Application Types Allowed

Renewal

The OER Glossary and the SF424 (R&R) Application Guide provide details on these application types.

Funds Available and Anticipated Number of Awards

NIMH and NINDS intend to commit approximately $600,000 in FY 2018 to fund 1 award. Although the financial plans of NIMH and NINDS provide support for this program, awards pursuant to this funding opportunity are contingent upon the availability of funds. Funding beyond the first year will be contingent upon satisfactory progress during the preceding years and availability of funds.

Award Budget

Budgets for direct costs may not exceed $600,000 per year.

Award Project Period

 The total project period for an application submitted in response to this FOA may not exceed five years.     

NIH grants policies as described in the NIH Grants Policy Statement will apply to the applications submitted and awards made in response to this FOA.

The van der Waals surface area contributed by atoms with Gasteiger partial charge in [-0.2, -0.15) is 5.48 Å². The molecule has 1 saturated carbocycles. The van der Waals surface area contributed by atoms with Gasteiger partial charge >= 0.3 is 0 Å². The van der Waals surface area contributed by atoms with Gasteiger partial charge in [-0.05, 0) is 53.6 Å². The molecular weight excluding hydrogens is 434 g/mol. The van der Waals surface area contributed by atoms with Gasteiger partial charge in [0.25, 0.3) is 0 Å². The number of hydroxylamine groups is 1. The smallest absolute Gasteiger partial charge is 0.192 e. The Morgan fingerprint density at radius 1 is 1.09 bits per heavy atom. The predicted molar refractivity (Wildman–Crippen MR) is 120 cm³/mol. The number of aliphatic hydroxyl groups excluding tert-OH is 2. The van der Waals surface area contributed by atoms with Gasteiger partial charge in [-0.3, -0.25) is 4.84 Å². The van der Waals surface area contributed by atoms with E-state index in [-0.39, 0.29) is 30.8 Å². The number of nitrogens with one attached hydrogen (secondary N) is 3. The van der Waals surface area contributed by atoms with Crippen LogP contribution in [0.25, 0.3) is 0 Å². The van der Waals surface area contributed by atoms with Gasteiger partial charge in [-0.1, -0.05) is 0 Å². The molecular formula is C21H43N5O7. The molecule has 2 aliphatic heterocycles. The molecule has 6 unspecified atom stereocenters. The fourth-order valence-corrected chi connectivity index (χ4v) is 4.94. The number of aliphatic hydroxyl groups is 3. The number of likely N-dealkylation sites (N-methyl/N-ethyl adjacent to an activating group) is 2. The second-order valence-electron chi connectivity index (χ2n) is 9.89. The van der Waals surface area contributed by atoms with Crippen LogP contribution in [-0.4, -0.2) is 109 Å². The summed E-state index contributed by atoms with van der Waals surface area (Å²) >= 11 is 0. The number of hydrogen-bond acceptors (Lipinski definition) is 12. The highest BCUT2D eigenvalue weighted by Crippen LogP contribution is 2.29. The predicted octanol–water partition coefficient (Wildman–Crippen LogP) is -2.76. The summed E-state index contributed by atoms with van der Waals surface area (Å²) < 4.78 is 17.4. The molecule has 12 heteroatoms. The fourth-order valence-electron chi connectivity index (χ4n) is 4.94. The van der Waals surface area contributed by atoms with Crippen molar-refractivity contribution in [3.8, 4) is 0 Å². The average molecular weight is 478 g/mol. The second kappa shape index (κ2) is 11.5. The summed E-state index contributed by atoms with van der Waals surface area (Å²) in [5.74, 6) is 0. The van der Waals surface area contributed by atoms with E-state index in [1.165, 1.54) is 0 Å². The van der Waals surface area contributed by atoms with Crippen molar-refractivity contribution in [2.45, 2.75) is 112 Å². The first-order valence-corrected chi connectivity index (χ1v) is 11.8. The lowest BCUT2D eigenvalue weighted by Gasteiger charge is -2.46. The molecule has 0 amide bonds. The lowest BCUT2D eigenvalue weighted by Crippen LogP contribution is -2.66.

Section III. Eligibility Information
1. Eligible Applicants
Eligible Organizations

 The competition for this FOA is being limited to the current awardee of the National NeuroAIDS Tissue Consortium Data Coordinating Center (U24), funded under RFA-MH-13-071.  

Foreign Institutions

Non-domestic (non-U.S.) Entities (Foreign Institutions) are not eligible to apply.
Non-domestic (non-U.S.) components of U.S. Organizations are not eligible to apply.
Foreign components, as defined in the NIH Grants Policy Statement, are not allowed.

Required Registrations

Applicant Organizations

Applicant organizations must complete and maintain the following registrations as described in the SF 424 (R&R) Application Guide to be eligible to apply for or receive an award. All registrations must be completed prior to the application being submitted. Registration can take 6 weeks or more, so applicants should begin the registration process as soon as possible. The NIH Policy on Late Submission of Grant Applications states that failure to complete registrations in advance of a due date is not a valid reason for a late submission.